YouTube removed 7.8 million videos and 1.6 million channels in the third quarter of this year, mostly for spreading spam or posting inappropriate adult content, the company said in a report Thursday.

The Community Guidelines Enforcement Report comes amid growing questions — including in a congressional hearing Tuesday — about how YouTube monitors and deletes problematic content from the platform, including videos depicting violent extremism and hateful, graphic content. Such videos remain a small percentage of the overall number that YouTube deletes, but the prevalence of such content has been the subject of news reports and congressional scrutiny.

The enforcement report, the fourth of its kind for the Google subsidiary, covers July through September and is the first to break out the reasons for removing videos. It is also the first to report the number of channels removed in their entirety for violating YouTube’s “community guidelines.” Channels are removed when they get three strikes within 90 days, or for a single particularly egregious offense, such as predatory behavior.

The report does not say how many videos get flagged by users as inappropriate but are not removed after company moderators review them.

“Finding all violative content on YouTube is an immense challenge, but we see this as one of our core responsibilities and are focused on continuously working towards removing this content before it is widely viewed,” the company said in a blog posted with the release of the report.

The report offers little new insight into how YouTube is managing the large amount of hateful, conspiratorial videos posted to the platform or on its role as a video library for users of and 4chan, social media sites that are popular with racists, anti-Semites and others pushing extremist ideologies. Users of Gab and 4chan’s “Politically Incorrect” board link to YouTube thousands of times a day, more than to any other outside site, researchers have found.

The report said that 81 percent of videos that end up being removed are first detected by automated systems, and that of this group, the detection happened before a single view by users in 3 out of 4 cases. However, YouTube and its parent Google still rely heavily on humans to help in the effort. Google had previously set a goal of having 10,000 people working on content moderation by the end of the year.

More than 90 percent of videos uploaded in September and removed for violating guidelines against violent extremism or child safety had fewer than 10 views. (Child safety is a broad category, including videos that portray dangerous behaviors, with child pornography amounting to a small percentage of the overall content.)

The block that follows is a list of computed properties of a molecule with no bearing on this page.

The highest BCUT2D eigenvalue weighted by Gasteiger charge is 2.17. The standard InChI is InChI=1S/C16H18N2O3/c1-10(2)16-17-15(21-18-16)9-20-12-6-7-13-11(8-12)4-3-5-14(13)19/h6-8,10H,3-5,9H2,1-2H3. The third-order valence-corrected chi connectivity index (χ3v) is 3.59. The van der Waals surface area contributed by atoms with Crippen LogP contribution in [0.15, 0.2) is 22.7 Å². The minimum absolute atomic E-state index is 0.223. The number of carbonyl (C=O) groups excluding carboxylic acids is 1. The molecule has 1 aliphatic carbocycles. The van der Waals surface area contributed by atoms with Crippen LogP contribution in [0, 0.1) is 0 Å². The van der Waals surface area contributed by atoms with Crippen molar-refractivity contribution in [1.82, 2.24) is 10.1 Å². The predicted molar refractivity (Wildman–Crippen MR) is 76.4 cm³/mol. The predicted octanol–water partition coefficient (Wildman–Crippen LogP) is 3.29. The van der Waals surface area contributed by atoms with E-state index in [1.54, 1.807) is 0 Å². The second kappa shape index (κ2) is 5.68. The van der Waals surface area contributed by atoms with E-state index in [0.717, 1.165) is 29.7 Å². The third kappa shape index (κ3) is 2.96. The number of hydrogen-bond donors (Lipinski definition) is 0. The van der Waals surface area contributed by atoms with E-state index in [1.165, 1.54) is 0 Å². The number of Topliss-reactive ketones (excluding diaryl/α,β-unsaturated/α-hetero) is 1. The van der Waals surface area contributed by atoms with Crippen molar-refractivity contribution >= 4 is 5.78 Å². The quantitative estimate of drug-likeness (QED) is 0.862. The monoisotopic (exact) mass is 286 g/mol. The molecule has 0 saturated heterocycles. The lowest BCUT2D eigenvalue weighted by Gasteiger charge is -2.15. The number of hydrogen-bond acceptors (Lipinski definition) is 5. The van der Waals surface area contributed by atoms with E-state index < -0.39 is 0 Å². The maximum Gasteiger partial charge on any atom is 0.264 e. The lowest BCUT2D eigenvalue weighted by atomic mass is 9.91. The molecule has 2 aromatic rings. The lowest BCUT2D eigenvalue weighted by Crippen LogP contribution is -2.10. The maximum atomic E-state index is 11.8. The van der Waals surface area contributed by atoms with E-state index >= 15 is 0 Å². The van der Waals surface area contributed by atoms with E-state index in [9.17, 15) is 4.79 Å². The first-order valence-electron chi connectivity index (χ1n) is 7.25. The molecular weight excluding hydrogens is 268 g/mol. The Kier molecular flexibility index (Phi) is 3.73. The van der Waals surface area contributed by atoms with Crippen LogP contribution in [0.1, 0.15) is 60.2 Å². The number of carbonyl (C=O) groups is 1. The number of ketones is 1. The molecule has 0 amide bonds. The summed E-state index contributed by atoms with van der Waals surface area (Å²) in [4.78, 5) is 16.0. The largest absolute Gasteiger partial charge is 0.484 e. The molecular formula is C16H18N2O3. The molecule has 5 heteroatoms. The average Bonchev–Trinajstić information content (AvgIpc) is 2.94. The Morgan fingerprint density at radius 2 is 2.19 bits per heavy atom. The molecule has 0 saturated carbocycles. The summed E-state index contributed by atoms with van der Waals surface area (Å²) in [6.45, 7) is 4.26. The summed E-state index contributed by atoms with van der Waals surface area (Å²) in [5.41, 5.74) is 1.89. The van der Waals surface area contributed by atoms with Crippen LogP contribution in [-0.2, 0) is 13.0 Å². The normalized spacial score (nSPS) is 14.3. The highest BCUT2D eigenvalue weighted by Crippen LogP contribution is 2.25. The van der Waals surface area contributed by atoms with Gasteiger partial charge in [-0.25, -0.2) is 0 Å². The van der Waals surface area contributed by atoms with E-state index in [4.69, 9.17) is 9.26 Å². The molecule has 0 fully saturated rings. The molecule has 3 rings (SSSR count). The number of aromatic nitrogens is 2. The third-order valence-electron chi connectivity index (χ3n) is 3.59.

YouTube also removed 224 million comments during the three-month period covered by the report, mostly for violating rules against spam.

Conservatives have repeatedly accused YouTube and other leading technology companies of seeking to suppress their views, but others have pushed for the platform to act more aggressively toward content that spreads clearly false and hateful messages.

During Tuesday’s congressional hearing, Rep. Jamie B. Raskin (D-Md.) questioned Google chief executive Sundar Pichai about a report in The Washington Post on the spread of videos falsely claiming that Democrat Hillary Clinton had attacked, killed and drank the blood of a girl. Pichai promised more action was coming from the company in addressing such issues.

YouTube said that 6,195 videos it removed in September were found to have violated guidelines against “hateful or abusive” content, about 0.2 percent of the total deleted that month. And 94,400, or 3.4 percent of the total deleted in September, were found to have violated guidelines against “violent or graphic” content. (YouTube didn’t provide specific numbers on some other metrics for the entire three-month period covered by the report overall.)

“We know there is more work to do and we are continuing to invest in people and technology to remove violative content quickly,” the company said in its blog.

YouTube’s report comes the same week that another tech giant, Twitter, released new data about its efforts to combat hate speech and other abusive content online. More than 6.2 million unique accounts were flagged to the company in the first six months of 2018 for violating its rules, including prohibitions on violent threats and hateful conduct. Twitter said it took action against more than 605,000 unique accounts.

Explaining its work in a blog post, Twitter said that the figure does not reflect when it uses its own tools to “limit the reach and spread of potentially abusive content,” including hate speech, and that in some cases the reports it receives actually are from “bad actors.”